WASHINGTON, D.C. — Sixty-six percent of Americans now support legalizing marijuana, another new high in Gallup’s trend over nearly half a century. The latest figure marks the third consecutive year that support on the measure has increased and established a new record.
Legalizing the use of pot was an unpopular idea when Gallup first asked Americans about it in 1969 — just 12% at that time said it should be made legal. Support grew in the 1970s but stagnated in the 20% range until the new millennium, when momentum for legalization picked up again. Since 2000, support for legalizing marijuana has trended steeply upward, reaching majority support for the first time in 2013 — a year after Colorado and Washington voters legalized recreational use of marijuana via ballot initiatives, making them the first states to do so. Marijuana use continues to be illegal at the federal level.
The Oct. 1-10 Gallup poll was conducted before Canada last week became the second country in the world to legalize the recreational use of marijuana. In the U.S., voters in four states are voting this year on measures to allow for recreational or medical use of marijuana.
Support for legalization in the U.S. has continued to grow, even as Attorney General Jeff Sessions has pledged to crack down on marijuana at the federal level. But Sessions’ own department has done little to actually carry out his demonstrated opposition to legal marijuana, and states have continued to legalize it since Sessions took on his role. Moreover, President Donald Trump undermined his attorney general’s pledged mission over the summer when he indicated he would likely support a bill to allow states to determine their own marijuana policies.
Among Republicans, Newfound Majority Support for Legalization Remains
Sessions’ opposition to legalization is further undercut by shifts in attitudes among his own political party. Gallup found last year that a slim majority of Republicans supported legal marijuana for the first time, and this year’s figure, 53%, suggests continued Republican support.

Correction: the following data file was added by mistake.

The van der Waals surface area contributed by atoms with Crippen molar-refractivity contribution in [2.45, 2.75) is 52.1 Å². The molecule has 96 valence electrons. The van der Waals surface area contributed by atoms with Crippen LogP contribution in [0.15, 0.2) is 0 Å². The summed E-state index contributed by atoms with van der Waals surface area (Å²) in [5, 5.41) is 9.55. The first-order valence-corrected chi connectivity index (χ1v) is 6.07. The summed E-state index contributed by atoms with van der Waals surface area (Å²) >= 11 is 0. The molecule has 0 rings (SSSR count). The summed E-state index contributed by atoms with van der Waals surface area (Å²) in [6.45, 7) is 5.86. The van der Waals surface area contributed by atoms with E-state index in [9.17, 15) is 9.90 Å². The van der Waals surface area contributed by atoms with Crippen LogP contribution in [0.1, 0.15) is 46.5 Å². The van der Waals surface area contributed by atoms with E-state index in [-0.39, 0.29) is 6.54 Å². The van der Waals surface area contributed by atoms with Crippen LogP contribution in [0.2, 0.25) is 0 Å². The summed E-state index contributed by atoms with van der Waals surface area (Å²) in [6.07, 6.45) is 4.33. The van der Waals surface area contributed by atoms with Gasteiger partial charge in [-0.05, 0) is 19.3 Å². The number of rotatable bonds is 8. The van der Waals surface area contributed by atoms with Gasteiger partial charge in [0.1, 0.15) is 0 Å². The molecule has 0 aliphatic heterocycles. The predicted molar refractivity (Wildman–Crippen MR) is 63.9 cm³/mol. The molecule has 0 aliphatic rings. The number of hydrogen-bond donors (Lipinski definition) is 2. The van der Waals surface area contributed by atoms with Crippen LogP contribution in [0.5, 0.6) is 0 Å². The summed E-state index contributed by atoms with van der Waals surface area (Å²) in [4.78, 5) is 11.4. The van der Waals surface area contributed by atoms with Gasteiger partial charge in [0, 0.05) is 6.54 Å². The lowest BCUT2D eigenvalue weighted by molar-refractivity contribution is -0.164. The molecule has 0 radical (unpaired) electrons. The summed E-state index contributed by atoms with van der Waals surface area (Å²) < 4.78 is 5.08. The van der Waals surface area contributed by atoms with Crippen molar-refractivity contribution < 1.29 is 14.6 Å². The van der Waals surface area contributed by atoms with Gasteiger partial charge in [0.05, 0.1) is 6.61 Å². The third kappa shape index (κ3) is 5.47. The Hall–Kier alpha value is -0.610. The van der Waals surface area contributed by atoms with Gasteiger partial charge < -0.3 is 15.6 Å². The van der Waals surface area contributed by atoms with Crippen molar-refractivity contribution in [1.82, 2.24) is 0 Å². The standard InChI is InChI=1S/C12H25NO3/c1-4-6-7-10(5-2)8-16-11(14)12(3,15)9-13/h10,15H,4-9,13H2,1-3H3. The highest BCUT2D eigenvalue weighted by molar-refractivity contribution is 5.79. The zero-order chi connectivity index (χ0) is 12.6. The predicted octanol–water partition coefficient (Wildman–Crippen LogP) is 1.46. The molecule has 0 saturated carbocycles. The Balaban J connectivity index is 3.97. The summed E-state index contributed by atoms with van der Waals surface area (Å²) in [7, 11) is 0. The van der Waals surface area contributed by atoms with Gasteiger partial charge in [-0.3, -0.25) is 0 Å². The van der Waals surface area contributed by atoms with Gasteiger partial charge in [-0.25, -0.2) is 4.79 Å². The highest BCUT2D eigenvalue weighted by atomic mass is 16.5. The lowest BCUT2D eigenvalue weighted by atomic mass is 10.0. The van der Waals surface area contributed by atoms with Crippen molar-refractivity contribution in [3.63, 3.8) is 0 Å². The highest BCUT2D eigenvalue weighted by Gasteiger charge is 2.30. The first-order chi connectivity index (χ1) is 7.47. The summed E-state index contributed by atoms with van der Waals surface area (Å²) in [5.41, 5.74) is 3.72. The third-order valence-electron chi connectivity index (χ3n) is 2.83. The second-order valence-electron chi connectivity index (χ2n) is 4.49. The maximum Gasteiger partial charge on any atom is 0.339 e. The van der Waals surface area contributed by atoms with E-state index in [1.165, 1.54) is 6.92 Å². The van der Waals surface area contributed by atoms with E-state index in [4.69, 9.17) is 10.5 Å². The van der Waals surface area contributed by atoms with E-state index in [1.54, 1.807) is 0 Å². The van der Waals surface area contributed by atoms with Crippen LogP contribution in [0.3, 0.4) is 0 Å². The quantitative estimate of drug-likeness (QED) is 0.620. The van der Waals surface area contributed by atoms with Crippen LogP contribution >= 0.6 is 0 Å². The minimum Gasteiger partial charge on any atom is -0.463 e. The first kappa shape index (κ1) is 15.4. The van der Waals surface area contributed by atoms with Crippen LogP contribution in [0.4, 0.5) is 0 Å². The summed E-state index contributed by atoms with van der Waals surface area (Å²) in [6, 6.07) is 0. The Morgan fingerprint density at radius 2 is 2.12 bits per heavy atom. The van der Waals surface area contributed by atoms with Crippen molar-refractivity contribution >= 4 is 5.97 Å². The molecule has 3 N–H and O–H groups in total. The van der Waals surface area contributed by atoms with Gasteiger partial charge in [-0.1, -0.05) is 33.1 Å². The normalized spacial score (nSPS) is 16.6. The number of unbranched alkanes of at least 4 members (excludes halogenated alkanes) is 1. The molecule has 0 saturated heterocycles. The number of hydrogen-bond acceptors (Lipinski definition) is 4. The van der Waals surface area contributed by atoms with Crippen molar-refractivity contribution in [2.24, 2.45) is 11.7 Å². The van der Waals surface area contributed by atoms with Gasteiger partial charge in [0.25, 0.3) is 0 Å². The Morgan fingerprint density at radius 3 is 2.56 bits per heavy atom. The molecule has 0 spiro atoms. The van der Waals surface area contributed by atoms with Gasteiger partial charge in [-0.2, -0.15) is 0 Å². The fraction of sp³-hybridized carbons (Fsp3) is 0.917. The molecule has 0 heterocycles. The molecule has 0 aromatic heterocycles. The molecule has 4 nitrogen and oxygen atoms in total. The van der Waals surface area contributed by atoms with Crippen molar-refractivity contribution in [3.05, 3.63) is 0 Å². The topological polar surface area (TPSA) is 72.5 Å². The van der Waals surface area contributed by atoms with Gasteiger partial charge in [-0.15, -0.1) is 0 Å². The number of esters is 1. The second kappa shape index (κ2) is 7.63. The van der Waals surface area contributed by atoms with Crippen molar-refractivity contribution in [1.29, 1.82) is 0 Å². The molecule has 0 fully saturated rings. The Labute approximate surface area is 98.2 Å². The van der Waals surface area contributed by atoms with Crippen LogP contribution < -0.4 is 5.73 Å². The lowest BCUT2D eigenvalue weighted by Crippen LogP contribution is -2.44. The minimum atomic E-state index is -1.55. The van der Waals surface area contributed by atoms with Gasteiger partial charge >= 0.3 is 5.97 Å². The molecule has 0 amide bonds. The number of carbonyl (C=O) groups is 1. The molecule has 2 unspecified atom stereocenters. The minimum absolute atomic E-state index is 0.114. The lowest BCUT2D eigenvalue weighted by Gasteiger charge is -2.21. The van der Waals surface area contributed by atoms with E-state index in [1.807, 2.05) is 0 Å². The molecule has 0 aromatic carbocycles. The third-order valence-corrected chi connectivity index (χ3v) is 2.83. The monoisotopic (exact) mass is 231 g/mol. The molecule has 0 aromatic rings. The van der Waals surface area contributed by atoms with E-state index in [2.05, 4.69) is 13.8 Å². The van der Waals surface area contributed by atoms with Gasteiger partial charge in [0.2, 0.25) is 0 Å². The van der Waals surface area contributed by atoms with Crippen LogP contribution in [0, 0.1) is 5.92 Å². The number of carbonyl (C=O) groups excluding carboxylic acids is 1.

Views that pot should be legalized have also reached new peaks this year among Democrats (75%) and independents (71%). Democrats reached majority-level support for legalization in 2009, and independents did so in 2010.
Majority of Older U.S. Adults Now Support Legal Pot
Among Americans aged 55 and older, views that marijuana should be legalized now surpass the majority level, with 59% support, up from 50% last year.
Meanwhile, solid majorities of younger adults have supported legalization for several years. Support is strongest among adults aged 18 to 34, at 78%, while nearly two in three adults aged 35 to 54 (65%) approve of legalizing marijuana.
Across All U.S. Regions, About Two in Three Support Legalizing Pot
In 2009 and 2010 — before any state had legalized pot — support for legalization reached the majority level in only one U.S. region — the West, at 56%. And in most polls since, residents in the West, along with Eastern residents, have led the remaining regions in favoring legalized pot.
But attitudes about legalization have changed more recently: In 2017 and 2018, support for legalization of marijuana is about even in the East (67%), Midwest (65%), South (65%) and West (65%).
|% Yes, legal||% Yes, legal||(pct. pts.)|
Like support for gay marriage — and in prior years, interracial marriage — support for marijuana legalization has generally only expanded, even if slowly, over the course of multiple decades — raising the question of where the ceiling in support might be. As the percentage of Americans who favor legalizing pot has continued to grow, so has the number of states that have taken up legislation to allow residents to use the substance recreationally. States that permit use of medical marijuana are even more prevalent in the U.S. than states allowing recreational pot are.
After this year’s elections, recreational pot use could be allowed in two more states, depending on what voters decide in North Dakota and Michigan. Both of these states border Canada, whose adult residents now have access to legal marijuana nationwide. Meanwhile, state lawmakers in New Jersey are moving closer to passing legislation to legalize pot, and neighboring New York might not be far behind after the state’s health department conducted a study that led to its recommendation that marijuana be legal.
But even as many states take action to legalize pot, to date, no Midwestern or Southern states permit legal recreational use — though medicinal marijuana is allowed in a few of these states. Now that public support is consistent across U.S. regions, legalization could spread to new areas in the future.